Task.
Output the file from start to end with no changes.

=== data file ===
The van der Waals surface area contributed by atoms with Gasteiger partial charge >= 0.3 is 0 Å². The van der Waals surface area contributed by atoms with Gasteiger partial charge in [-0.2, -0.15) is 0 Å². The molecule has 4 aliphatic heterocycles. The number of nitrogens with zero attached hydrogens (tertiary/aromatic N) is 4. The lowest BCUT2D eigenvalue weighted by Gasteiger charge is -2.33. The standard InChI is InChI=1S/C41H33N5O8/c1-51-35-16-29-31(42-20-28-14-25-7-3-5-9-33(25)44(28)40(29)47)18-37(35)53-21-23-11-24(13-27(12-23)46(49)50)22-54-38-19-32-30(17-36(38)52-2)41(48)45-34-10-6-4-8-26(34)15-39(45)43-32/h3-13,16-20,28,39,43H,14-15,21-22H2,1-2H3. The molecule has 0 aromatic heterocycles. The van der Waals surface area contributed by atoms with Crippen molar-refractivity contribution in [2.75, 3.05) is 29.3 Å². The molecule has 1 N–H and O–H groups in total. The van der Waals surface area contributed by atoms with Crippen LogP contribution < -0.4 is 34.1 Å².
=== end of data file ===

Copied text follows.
The van der Waals surface area contributed by atoms with Gasteiger partial charge >= 0.3 is 0 Å². The van der Waals surface area contributed by atoms with Gasteiger partial charge in [-0.2, -0.15) is 0 Å². The molecule has 4 aliphatic heterocycles. The number of nitrogens with zero attached hydrogens (tertiary/aromatic N) is 4. The lowest BCUT2D eigenvalue weighted by Gasteiger charge is -2.33. The standard InChI is InChI=1S/C41H33N5O8/c1-51-35-16-29-31(42-20-28-14-25-7-3-5-9-33(25)44(28)40(29)47)18-37(35)53-21-23-11-24(13-27(12-23)46(49)50)22-54-38-19-32-30(17-36(38)52-2)41(48)45-34-10-6-4-8-26(34)15-39(45)43-32/h3-13,16-20,28,39,43H,14-15,21-22H2,1-2H3. The molecule has 0 aromatic heterocycles. The van der Waals surface area contributed by atoms with Crippen molar-refractivity contribution in [2.75, 3.05) is 29.3 Å². The molecule has 1 N–H and O–H groups in total. The van der Waals surface area contributed by atoms with Crippen LogP contribution < -0.4 is 34.1 Å².